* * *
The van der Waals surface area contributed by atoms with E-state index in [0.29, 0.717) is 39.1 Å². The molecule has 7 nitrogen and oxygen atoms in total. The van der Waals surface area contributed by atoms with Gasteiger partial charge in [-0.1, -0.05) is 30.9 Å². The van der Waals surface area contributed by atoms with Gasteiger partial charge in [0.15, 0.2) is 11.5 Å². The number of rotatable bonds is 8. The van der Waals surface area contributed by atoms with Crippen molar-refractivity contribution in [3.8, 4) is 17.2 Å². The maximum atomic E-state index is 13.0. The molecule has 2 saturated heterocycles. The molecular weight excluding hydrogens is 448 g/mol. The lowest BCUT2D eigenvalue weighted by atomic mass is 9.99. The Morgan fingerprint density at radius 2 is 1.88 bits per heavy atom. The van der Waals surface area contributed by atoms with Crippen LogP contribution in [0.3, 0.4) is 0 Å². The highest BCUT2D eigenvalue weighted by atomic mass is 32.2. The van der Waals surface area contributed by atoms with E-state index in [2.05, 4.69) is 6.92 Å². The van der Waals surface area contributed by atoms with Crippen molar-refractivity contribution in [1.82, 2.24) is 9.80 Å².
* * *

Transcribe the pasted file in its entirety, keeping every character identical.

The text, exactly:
The van der Waals surface area contributed by atoms with E-state index in [0.29, 0.717) is 39.1 Å². The molecule has 7 nitrogen and oxygen atoms in total. The van der Waals surface area contributed by atoms with Gasteiger partial charge in [-0.1, -0.05) is 30.9 Å². The van der Waals surface area contributed by atoms with Gasteiger partial charge in [0.15, 0.2) is 11.5 Å². The number of rotatable bonds is 8. The van der Waals surface area contributed by atoms with Crippen molar-refractivity contribution in [3.8, 4) is 17.2 Å². The maximum atomic E-state index is 13.0. The molecule has 2 saturated heterocycles. The molecular weight excluding hydrogens is 448 g/mol. The lowest BCUT2D eigenvalue weighted by atomic mass is 9.99. The Morgan fingerprint density at radius 2 is 1.88 bits per heavy atom. The van der Waals surface area contributed by atoms with Crippen LogP contribution in [0.3, 0.4) is 0 Å². The highest BCUT2D eigenvalue weighted by atomic mass is 32.2. The van der Waals surface area contributed by atoms with E-state index in [2.05, 4.69) is 6.92 Å². The van der Waals surface area contributed by atoms with Crippen molar-refractivity contribution in [1.82, 2.24) is 9.80 Å².